While on Rajasthan tour, I had played it safe and booked hotels for each and every stop beforehand. While this greatly helped in avoiding anxiety of finding hotels after a long ride, it put pressure on us to reach the destination no matter what. We once road 470kms a day to reach Udaipur because our hotel was already booked and paid for. Had it not been the case, we would have definitely stayed much earlier, and continued the journey on next day. Learning from this lesson, we didn’t book any hotels on this trip. Not only because this was off season, as all parents were busy preparing for their kids’ final exams, but also we had own transport and could hunt for hotels easily, should the need arise. And this strategy greatly helped us maintain flexibility on the itinerary. Thus booking the hotels was not on the list. But the other things that needed attention were not getting either.
There was no free weekend for us to tidy up things, or to dedicatedly work towards the planning of trip. We had to steal little time each day towards the trip. The days turned into minutes, and went by at full speed. Each night we would say to each other:
‘We should pack soon…’
‘We should be packed by this weekend.’
‘Let’s start at least putting stuff together.’
‘Hell, can we just buy clothes there and throw them away after use?’
While our petty packing was taking its own sweet time, another drama was setting up nicely, and popped up bang in front of us, knocking us cold. On this trip, the big things were playing nicely, and never troubled us. But the small tiny things were in full swing, and each fought nicely and gave us black eye. For example, license, RC book and PUC. Three extremely small things in terms size, and at the same time the most important documents for an interstate motorcycle ride. (Insurance document is another, but it was found easily.)
Just a week prior to the ride, we both cleared our car driving test. The RTO took both of our licenses for appending them for car driving. A day before our train would leave, suddenly a question hit us: I don’t have any identity card anymore. Pan card was missing, License was with RTO. What if a policeman stops and asks for ID? What if the bike is picked up from some No Parking zone in Kerala, and we need at least one of our licenses?! Damn it!
Now, my residential address in Mumbai, and currently we are in Pune. The license was at RTO Mumbai. To add twist to the tale, mine being an old license, it was taking time to prepare and only Nandinee’s license was ready. But something was better that bilkul nothing. After a huge deal of arranging and indefinite number of calls, the license was delivered to Pune by our very own state transport driver, and we rode using Nandinee’s license only!
Next came the RC book. For transporting your bike using Railways, RC book is utmost important. As expected, it chose to hide from us right till the last day. And it being so tiny, finding it in a house full of random stuff is a job perfect for someone testing the limits of their patience. I severely failed in my patience test, and ended up in upending (hey… nice rhyme!) the house. After bearing enough of my drama, Nandinee finally couldn’t take it anymore, and threw me out to search in my office drawers. There it was, that tiny white bastard, hidden deep in some random envelop. That was a major bummer of that day.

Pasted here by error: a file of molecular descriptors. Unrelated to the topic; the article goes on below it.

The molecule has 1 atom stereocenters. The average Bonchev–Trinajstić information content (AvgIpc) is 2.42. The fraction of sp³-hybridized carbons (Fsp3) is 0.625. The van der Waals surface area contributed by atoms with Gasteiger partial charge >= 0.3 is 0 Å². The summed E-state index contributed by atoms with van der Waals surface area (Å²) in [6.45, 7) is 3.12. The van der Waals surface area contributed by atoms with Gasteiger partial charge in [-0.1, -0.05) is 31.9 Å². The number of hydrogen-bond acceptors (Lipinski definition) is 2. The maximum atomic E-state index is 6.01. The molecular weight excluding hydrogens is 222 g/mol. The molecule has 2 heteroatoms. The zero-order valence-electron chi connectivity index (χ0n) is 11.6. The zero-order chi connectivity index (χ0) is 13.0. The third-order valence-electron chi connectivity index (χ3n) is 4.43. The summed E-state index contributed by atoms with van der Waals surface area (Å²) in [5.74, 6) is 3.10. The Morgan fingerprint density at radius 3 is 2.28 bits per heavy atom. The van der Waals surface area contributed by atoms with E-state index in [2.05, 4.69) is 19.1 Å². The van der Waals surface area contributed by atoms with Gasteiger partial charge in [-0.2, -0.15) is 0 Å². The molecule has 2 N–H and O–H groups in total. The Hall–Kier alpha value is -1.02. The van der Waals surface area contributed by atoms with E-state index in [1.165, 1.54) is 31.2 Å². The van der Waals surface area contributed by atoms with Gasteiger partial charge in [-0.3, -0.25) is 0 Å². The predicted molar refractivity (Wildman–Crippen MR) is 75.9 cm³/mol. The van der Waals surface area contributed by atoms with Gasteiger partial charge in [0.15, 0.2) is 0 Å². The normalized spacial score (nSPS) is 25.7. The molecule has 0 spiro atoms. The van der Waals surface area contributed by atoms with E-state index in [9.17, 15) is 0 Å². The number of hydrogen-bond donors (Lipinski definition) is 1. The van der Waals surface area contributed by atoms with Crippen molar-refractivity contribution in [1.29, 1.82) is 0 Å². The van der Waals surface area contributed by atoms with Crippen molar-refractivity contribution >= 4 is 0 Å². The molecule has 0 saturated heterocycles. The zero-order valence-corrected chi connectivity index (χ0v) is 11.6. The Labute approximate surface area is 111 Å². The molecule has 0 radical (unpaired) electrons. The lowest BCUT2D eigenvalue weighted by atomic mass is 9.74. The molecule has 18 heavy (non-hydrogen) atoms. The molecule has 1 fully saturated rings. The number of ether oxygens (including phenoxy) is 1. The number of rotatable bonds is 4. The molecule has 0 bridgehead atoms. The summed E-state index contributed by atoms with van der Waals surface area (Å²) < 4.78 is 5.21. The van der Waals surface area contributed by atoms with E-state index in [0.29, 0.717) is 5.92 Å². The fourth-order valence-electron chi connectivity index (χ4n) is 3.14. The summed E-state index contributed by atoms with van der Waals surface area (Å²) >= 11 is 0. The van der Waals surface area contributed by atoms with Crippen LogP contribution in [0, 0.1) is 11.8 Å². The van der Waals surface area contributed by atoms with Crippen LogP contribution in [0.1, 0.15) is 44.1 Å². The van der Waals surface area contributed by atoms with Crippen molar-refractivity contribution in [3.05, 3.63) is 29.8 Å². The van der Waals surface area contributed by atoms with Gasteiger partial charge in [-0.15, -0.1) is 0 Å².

Lastly, the PUC certificate. I could bet my tiny savings so far, that I made one hardly a week ago. But that yellow chit refused to come out of its hiding spot. But unlike RC book, it could have alternatives, and I had to make a new one just before submitting the bike to Railways, to avoid any trouble in Kerala. After returning, of course, the old one popped itself out on the desk. Damn these little things bugged us to death.
Our train was on Saturday, leaving at 11.10 PM. We submitted our bike to Pune station luggage office at about 8.30 PM. In Mumbai, there is an unbelievable & unbearable nexus of agents that you have to fight through. Here the job is done by Railway Babus themselves! Rs.300 over and above the bike’s ticket covers the packing and booking of the bike without any hassles. What about loading it in train? – hey, that costs extra!
At 11.00 PM, we were in a Rickshaw cheering up the driver to ride faster, keeping an eye on the watch that suddenly seemed running twice at fast, carrying a number of bags that seemed unearthly for only two persons. The jackets and knee-guards and helmets, while necessary on bike, took a great amount of space when not worn. Until we actually put everything on the bike to start the tour, I couldn’t believe we could carry all this stuff and ride too!
At 11.10 PM, luggage thrown on our seats in the train, my heart beating in its upper range – having to run the length of the platform and back to check the proper loading of bike, and wide smiles on our faces, we left Pune. Riding or no riding, it was the longest tour we have ever taken. Next 15 days were ours. No calls to take, no assignments to complete, no deadlines to meet, just me, Nandinee and Vesta.